We need more than Renewables to make our Renewable Energy Goals

The New York State Energy Plan set an ambitious goal of generating 50% of our energy from renewable sources by 2030 as a step to achieving even higher renewable energy levels to support the State’s 2050 goal of an 80% reduction in greenhouse gas emissions.  Since solar and wind power are intermittent sources, only providing power when the sun is shining or wind is blowing, there are significant challenges is moving from generating a small portion of our energy from these source to relying on them for most of our power.

Fundamentally there are three basic approaches to dealing with the intermittency problem of renewable energy.  The first, which we have taken historically, is to have full fossil fuel backup for the times that the renewable sources are not generating and people need electricity.  In this approach the renewables are an overlay to the existing grid acting as a preferred, but redundant source of energy.  This is clearly a very inefficient option since fossil fuel plants and other grid infrastructure must be maintained and possibly even increased to support the added renewables.  Further, this approach cannot reach very high renewable goals since it perpetuates conventional electricity generation for a large portion of our electricity usage.

The second approach is to change electricity consumption to align with the renewable generation.  In this approach devices using electricity become smarter and, through a mixture of market signals and other incentives, time the power draw to coincide with renewable energy production.  Examples are shifting the time when a washing machine runs or when an electric vehicle charges.  These types of efforts, including a category called demand response programs, are important tools in mitigating grid overload situations.  It is likely that this type of active load management will be an important part of the electricity grid of the future; however, alone this approach eventually has diminishing returns and fundamental limitations.  Some loads are easy to timeshift, but most are not.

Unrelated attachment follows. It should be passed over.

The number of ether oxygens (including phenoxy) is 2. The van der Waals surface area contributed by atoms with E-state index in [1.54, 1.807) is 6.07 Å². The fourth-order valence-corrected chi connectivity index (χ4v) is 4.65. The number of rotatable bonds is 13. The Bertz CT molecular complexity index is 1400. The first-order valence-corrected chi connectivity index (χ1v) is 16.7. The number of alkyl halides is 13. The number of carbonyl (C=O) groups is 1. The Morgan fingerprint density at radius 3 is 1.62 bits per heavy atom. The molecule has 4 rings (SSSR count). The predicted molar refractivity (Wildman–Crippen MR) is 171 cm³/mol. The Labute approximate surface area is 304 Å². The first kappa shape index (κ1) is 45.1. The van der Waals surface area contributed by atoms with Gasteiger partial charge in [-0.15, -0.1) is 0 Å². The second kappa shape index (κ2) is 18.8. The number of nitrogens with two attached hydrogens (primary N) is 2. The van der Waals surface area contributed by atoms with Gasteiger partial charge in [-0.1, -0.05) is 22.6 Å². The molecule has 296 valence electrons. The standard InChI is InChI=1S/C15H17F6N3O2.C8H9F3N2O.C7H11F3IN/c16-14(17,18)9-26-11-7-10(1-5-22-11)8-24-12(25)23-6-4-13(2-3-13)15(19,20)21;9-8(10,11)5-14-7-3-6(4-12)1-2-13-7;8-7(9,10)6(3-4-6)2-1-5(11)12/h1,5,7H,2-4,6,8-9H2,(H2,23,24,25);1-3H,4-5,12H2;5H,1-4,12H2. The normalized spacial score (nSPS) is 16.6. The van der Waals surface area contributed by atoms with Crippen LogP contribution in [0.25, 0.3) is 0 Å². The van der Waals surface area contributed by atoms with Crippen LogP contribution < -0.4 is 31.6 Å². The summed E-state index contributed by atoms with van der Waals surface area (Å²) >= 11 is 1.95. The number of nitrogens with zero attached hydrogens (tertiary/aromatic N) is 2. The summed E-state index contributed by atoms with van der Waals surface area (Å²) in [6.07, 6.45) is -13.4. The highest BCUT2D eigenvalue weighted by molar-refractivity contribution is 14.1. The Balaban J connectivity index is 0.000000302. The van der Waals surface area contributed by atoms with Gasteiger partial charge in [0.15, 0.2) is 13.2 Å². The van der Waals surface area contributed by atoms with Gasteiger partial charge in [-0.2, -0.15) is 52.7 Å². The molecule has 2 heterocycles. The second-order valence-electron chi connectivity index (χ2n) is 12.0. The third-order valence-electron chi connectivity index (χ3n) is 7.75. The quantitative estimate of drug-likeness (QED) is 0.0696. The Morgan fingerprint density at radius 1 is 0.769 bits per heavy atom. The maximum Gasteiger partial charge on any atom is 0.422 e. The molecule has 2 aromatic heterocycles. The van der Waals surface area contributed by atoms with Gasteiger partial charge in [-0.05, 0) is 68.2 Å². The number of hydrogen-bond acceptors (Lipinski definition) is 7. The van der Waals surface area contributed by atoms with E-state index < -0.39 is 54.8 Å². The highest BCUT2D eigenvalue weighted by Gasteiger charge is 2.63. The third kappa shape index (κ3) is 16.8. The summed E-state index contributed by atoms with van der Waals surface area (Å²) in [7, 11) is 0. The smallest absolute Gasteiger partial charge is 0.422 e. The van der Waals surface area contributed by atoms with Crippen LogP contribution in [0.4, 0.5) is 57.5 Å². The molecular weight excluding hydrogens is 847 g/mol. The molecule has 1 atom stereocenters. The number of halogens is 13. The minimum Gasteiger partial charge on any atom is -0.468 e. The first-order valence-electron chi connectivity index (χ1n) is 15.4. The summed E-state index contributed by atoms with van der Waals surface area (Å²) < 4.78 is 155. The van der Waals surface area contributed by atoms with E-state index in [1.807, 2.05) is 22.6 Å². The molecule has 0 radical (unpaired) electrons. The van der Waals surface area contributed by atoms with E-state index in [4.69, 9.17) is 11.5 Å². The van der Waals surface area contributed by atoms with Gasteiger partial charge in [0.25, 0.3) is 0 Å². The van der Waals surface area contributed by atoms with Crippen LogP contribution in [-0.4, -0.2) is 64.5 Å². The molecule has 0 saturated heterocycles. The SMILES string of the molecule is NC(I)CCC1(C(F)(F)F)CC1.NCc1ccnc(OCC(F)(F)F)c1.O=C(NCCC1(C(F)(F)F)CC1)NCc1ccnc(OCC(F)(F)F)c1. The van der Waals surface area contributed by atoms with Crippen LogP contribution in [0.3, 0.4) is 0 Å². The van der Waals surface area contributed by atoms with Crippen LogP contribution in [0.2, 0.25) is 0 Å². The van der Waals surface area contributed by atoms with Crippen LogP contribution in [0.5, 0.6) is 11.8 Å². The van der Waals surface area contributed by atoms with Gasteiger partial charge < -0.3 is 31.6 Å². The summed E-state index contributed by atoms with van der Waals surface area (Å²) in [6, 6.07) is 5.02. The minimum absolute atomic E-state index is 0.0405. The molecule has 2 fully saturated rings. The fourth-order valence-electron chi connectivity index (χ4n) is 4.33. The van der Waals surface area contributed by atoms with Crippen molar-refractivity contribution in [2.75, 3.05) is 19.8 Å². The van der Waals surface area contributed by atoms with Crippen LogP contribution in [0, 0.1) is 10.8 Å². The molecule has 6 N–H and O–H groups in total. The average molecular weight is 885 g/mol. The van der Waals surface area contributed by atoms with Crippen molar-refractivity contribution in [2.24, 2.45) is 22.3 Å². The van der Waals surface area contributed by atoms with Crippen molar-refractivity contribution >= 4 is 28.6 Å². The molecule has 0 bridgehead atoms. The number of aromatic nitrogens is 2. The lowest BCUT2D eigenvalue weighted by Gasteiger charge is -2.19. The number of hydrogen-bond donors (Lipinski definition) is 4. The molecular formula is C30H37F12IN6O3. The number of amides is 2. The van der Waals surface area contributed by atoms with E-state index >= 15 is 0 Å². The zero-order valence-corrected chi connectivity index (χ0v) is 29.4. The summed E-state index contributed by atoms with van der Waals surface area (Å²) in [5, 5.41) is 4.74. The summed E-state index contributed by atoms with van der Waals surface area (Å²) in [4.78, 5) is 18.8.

The third approach is to store the energy produced by renewables for use at a later time when it is needed.  The combination of batteries and other energy storage devices with renewables allow the renewable energy to be used at any time and, potentially, fulfill all energy needs.Incorporating energy storage into the electricity grid creates numerous other benefits including: smoothing rapid power fluctuations from renewables (for instance when clouds momentarily shadow solar panels), providing resiliency in times of storms and natural disasters, and reducing costly peak loads on the system.

The path to 50% renewable power in fifteen years may be as important as the achievement of the goal itself.  Heavy reliance on redundant fossil fuel backup or load shifting over the next few years will put us on a trajectory that is fundamentally limited whereas transitioning to employ energy storage and appropriate load shifting will enable both the 50% goal and even higher levels in the future.

Written By: Dr. William Acker, Executive Director, NY-BEST